« The Limit as t approaches T | Main | Temporary Employment and Welfare »

Friday, December 15, 2006

Is Social Security In Need of Reform?

This commentary on Social Security from the Washington Times isn't exactly what I expected. When private accounts seemed like a possibility, we heard a lot about the Social Security solvency crisis. Private accounts wouldn't actually address the solvency crisis, and as Dean Baker and others have repeatedly told us there is no crisis anyway, but that didn't stop private accounts from being sold as the solution to the solvency crisis when the push for reform first began.

Later, when it became clear that private accounts wouldn't help with solvency, the solvency crisis was used as a way to argue for the need for reform. The idea was to get the ball rolling on the need for reform, then use the legislative majority to steer reform in the direction of private accounts. However, now that private accounts are off the table for all intents and purposes, suddenly there is no solvency crisis and hence no need for reform. After all, most of the reform proposals include lifting the ceiling on contributions for higher income individuals, and such increases in taxes are unacceptable:

Stop raids on Social Security, by Lawrence A. Hunter, Commentary, Washington Times: Advanced maneuvering for the coming White House sellout on Social Security is well under way. The only question remaining is will the legacy-desperate, Iraq-beleaguered president succeed in bamboozling members of Congress into launching a totally unnecessary, strategically disastrous pre-emptive strike on Social Security to raise taxes and cut future benefits in the name of heading off a non-existent "solvency crisis?"

A worrisome sign the White House might actually pull off this scam came last week when one of the president's biggest cheerleaders for his last pre-emptive strike -- the Editors of National Review -- said they were willing to take personal accounts off the table and accept a Social Security tax increase. Here we go again.

Another indication that the sellout is well advanced came ... when ... Rep. Bill Thomas, California Republican, reportedly told an American Enterprise Institute forum on tax havens and tax competition that the people he talks to inside the Bush administration are clearly signaling their willingness to acquiesce with a wink and a nod to higher marginal tax rates as part of a larger fiscal deal.

The administration's advance guard of Chicken Littles, such as the nonprofit FOG Brigade (For Our Grandchildren) -- call them neosolvents or "neosols" -- are fanning out through the Halls of Congress spreading fear about the program's solvency and propagating the urgency of cutting a deal with the Democrats before this president leaves office: It's the legacy, stupid. It looks like the president hopes to tempt Democrats into participating in what might be called "Operation Trinity," a pre-emptive strike on Social Security that forgoes use of conventional personal accounts in favor of three nuclear options: tax increases, benefit cuts and increases in the retirement age.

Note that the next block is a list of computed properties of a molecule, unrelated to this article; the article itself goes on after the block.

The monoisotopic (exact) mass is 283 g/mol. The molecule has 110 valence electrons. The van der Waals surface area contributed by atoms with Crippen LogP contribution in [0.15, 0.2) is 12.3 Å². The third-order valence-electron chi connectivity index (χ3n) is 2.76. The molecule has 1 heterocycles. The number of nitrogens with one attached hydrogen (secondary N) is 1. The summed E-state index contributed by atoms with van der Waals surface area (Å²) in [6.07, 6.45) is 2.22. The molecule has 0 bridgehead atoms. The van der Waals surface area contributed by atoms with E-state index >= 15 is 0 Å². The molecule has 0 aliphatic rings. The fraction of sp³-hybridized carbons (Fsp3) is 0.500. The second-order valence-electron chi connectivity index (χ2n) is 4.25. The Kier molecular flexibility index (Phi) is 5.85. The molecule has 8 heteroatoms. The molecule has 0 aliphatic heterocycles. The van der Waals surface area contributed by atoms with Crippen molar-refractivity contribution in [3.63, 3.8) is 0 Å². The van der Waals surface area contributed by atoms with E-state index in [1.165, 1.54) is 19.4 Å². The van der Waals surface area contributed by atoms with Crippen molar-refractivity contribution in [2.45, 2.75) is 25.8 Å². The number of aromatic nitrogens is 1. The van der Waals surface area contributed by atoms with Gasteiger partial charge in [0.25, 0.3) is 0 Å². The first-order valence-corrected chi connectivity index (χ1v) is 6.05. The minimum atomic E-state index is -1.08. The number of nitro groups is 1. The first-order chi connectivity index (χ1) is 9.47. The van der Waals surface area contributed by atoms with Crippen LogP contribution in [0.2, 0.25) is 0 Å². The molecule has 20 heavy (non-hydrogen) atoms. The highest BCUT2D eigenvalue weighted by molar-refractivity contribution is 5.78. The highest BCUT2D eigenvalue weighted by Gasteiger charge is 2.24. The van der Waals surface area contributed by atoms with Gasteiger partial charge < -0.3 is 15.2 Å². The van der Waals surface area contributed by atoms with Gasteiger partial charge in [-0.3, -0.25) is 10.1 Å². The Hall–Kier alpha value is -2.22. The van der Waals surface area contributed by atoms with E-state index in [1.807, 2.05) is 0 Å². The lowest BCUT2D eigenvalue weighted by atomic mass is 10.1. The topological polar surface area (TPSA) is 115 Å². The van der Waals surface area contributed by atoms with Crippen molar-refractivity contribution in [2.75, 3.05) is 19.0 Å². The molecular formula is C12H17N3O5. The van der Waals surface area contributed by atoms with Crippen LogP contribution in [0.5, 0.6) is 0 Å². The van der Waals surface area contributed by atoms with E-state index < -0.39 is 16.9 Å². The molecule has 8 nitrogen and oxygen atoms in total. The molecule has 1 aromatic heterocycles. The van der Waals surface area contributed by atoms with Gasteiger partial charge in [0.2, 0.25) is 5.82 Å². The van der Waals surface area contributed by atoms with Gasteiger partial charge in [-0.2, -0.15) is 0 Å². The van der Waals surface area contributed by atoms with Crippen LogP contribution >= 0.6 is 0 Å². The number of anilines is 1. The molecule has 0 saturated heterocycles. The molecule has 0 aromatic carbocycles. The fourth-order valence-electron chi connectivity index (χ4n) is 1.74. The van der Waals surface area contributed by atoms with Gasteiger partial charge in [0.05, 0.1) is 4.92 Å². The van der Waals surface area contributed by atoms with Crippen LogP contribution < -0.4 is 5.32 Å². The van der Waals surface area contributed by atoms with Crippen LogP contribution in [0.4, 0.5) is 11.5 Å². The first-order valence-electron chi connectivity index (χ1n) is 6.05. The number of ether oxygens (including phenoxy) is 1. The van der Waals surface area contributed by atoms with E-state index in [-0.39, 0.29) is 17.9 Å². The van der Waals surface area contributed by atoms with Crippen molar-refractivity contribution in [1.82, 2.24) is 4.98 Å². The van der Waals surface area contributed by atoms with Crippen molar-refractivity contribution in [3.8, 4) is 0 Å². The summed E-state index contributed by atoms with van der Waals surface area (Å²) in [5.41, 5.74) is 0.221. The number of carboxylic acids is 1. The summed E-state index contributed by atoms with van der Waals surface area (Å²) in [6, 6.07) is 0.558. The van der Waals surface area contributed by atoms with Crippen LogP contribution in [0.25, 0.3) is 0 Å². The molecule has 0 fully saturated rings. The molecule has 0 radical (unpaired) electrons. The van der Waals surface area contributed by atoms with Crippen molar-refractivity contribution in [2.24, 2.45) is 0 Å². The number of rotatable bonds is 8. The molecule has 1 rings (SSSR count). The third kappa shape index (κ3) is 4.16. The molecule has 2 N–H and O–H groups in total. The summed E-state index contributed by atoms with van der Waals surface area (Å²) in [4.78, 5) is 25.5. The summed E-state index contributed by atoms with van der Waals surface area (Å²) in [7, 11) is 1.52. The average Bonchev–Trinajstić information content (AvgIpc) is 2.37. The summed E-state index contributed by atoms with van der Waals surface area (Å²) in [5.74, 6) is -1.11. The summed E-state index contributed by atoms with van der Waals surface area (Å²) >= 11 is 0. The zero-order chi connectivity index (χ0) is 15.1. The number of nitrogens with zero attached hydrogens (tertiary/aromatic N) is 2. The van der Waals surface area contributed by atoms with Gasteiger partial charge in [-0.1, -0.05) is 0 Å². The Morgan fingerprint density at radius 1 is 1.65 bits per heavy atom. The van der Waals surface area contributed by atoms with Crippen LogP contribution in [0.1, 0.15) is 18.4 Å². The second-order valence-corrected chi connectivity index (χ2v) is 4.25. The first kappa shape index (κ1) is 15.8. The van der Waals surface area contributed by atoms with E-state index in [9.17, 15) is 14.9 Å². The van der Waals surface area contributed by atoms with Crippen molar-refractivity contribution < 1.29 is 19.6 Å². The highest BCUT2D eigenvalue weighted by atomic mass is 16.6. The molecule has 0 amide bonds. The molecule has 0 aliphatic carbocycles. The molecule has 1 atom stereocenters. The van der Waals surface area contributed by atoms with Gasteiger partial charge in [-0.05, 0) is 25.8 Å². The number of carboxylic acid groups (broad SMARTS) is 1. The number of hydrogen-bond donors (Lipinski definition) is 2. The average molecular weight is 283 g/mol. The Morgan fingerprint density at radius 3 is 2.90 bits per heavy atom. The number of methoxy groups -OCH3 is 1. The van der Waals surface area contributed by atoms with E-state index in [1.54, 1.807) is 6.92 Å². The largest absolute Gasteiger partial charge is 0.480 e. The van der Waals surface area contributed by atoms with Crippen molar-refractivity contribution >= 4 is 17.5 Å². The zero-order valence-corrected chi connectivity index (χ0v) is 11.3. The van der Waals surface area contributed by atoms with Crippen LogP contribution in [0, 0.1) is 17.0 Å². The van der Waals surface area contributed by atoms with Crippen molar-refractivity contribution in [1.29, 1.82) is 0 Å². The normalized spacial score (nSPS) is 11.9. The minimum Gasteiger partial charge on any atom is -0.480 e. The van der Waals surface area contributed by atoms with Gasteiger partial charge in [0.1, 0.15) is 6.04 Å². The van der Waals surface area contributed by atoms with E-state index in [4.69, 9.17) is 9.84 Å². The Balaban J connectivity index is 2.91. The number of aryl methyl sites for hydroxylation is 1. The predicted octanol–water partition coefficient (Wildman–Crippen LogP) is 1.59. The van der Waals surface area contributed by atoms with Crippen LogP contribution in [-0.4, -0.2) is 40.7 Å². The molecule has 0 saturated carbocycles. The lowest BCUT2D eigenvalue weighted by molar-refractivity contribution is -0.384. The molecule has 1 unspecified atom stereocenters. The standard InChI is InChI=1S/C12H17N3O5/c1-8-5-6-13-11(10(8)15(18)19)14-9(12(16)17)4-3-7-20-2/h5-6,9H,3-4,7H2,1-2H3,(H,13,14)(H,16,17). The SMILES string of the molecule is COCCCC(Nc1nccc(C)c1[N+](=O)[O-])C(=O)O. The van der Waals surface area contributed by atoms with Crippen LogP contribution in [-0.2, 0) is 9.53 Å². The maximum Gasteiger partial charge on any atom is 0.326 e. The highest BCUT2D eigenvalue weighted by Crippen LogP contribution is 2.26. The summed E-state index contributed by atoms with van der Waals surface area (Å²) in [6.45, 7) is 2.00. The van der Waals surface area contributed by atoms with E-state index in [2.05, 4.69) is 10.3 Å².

When confronted with the suggestion the president has taken the conventional option of personal accounts off the table, the White House reacts as it does typically when crossed and starts trashing its critics and placing calls to Capitol Hill twisting the arms of conservative members... "Of course, personal accounts remain on the table," the administration insists, but what they don't say is that the accounts they have in mind are add-on accounts financed not by Social Security surpluses but by a tax increase, aka another new Bush entitlement program...

Social Security's near-term cash-flow situation ... is quite good, scheduled to remain in surplus until 2017; until 2027 if the annual interest due the Trust Fund is taken into account, as it should be. Therefore, higher tax revenues today that enlarged and extended the surpluses would not improve the program's solvency; they would only paper it over with more IOUs and magnify the size of the theft Congress perpetrates on the Trust Fund each year. If Congress wants to do something serious about Social Security's solvency, it should stop the raid on Social Security, not expand it.

Rather than rush to the nuclear options of raising taxes, cutting future benefits and raising the retirement age, if Congress would only stop stealing the Trust Fund surpluses and get about actually paying the Trust Fund the annual interest owed it and then start using those surpluses and interest payments to begin prefunding future retirees' retirement, Social Security could be made solvent for decades to come without raising one new dollar in taxes or cutting a single dollar in future benefits or making old people work one year longer. ...

    Posted by on Friday, December 15, 2006 at 12:15 AM in Economics, Policy, Politics, Social Security | Permalink  TrackBack (0)  Comments (22)


    TrackBack URL for this entry:

    Listed below are links to weblogs that reference Is Social Security In Need of Reform?:


    Feed You can follow this conversation by subscribing to the comment feed for this post.